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Offbeat 'Visions' Nostalgia
Airdate: Thursday - December 23, 1976

Phantom of the Open Hearth

Last Update: 01-20-2009

Show Description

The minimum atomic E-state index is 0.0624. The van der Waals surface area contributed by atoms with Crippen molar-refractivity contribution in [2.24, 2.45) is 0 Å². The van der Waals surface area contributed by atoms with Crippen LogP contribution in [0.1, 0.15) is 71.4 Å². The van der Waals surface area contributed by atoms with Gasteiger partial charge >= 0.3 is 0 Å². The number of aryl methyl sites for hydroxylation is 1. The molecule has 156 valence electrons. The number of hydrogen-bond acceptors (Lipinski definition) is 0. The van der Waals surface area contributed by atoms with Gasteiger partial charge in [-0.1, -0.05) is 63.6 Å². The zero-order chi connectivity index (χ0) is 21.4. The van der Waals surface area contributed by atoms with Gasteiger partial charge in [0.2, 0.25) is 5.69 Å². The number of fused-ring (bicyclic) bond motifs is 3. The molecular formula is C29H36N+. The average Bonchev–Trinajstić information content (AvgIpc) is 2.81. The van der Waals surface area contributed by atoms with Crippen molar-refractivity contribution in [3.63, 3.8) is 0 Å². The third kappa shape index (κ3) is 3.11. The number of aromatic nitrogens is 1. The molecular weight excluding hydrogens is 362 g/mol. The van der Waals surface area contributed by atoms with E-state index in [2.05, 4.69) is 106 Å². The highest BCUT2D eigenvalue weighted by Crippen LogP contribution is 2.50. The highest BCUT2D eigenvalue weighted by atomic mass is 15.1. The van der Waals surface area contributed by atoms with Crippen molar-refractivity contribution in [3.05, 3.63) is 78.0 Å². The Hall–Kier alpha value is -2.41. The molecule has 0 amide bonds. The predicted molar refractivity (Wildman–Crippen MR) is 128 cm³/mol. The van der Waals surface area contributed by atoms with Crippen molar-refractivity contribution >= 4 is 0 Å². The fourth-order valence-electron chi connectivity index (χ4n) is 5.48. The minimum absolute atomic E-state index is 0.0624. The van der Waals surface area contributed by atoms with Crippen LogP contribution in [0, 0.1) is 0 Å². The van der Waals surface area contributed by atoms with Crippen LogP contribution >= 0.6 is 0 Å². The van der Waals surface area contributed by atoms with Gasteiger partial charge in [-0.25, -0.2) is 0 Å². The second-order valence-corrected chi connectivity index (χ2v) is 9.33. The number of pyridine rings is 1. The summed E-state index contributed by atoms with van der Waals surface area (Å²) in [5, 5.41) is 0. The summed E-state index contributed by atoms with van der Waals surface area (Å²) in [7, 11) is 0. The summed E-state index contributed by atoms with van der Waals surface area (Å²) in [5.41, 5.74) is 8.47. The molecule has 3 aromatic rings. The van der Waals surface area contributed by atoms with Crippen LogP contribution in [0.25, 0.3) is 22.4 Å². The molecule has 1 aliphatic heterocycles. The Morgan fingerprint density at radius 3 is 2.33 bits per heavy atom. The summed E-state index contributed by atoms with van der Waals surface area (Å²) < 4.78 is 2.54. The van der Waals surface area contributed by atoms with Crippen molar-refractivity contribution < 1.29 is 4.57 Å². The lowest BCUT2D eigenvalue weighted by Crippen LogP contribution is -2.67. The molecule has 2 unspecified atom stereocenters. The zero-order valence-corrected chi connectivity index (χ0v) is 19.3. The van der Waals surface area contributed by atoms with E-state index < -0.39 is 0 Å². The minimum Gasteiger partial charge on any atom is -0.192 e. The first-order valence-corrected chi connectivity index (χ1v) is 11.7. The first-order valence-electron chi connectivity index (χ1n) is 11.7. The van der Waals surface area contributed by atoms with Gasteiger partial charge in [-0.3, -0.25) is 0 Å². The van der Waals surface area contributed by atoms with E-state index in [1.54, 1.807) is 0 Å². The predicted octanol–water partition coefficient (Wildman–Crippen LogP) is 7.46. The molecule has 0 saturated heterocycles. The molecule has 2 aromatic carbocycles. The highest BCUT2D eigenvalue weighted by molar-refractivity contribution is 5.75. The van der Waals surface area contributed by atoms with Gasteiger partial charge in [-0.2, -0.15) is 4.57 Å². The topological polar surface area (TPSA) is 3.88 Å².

Jean Shepherd, the humorist, author and personality in the broadcasting corridors of radio and television, insists that he hates nostalgia. All right, for argument's sake, let's buy that. But his "The Phantom of the Open Hearth," which can be seen on public television's, "Visions" series tonight at 9 o'clock is a wonderfully offbeat reminiscence of a young man enduring the maturation trials of a junior prom in the industrial Middle West of the 1940's. For Mr. Shepherd, nostalgia is a distortion of the past, making it look better than it really was. He believes the best time is right now," that "the only difference between now and then is who is being miserable." On the other hand, the Shepherd vision of the American dream is rooted in "the beautiful future, the glorious past and the crummy now," The details may be inconsistent, but the storytelling is irresistible. If the mention of nostalgia is frowned upon, perhaps the Shepherd style can be described as sentimental In the vein known as boozey. He is the masterful spinner of yarns in the local pub or saloon. The language is self-consciously overripe. The Middle West becomes that "great inverted bowl of darkness!" People sit in movie theaters where "outside those doors crouched the pale gray wolf of reality." The content is almost queasily luscious, but the style or delivery is streetcorner tough, Mr. Shepherd narrated his own play out of the corner of his mouth. He is the gentle Midwesterner, performing for the urban toughs. The same technique and public persona is used by another Midwesterner named Studs Terkel. The young man of Mr. Shepherd's story is Ralph (David Elliott), who dreams about taking the stupendous Daphne Bigelow (Tobi Pilavin) to the prom. Ralph's father, the "old man" (James Broderick), goes bowling every Wednesday and has won a table lamp, in the shape of a woman's leg wearing a high-heeled shoe, in a sports-quiz contest. Dad was "a generation ahead of his time-the first genuine Pop Art fanatic." Ralph's mother is devoted to dish night at the local Orpheum, where a crisis is approaching as the customers have been given the same gravy boat four weeks in a row. As produced and directed by Fred Barzyk and David Loxton, who are associated with experimental public television centers in Boston and New York, "The Phantom of the Open Hearth" takes its average American lunacies with the utmost seriousness. No matter the circumstances, the characters keep pushing along, convinced that all will eventually turn out for the best. Even the rented white tuxedo jacket with the gaping hole in the breast pocket looks quite acceptable when it is finally delivered. We know that Ralph will never get the treasured attention of Daphne. She is resented for some special guys. The others? "Well, they do the best they can." The best Ralph can do is Wanda Hickey (Roberta Wallach), who happens to be a whiz in algebra, But the prom has an inevitable life of its own. Mickey Eisley and His Magic Music Makers play "Red Sails in the Sunset" and "Stardust." Wanda, wearing her orchid corsage, begins to sweat right through her taffeta dress. The pianist in the sophisticated cocktail lounge wears an ornate platinum wig. And Ralph gets drunk and terribly sick. It's delightful and somewhat painful. As Mr. Shepherd reminds us: "Everybody in America has got a prom picture stuck away somewhere - and they'd never show it to anyone - and with good reason." Meanwhile, this one, laced with marvelous performances, is well worth watching.
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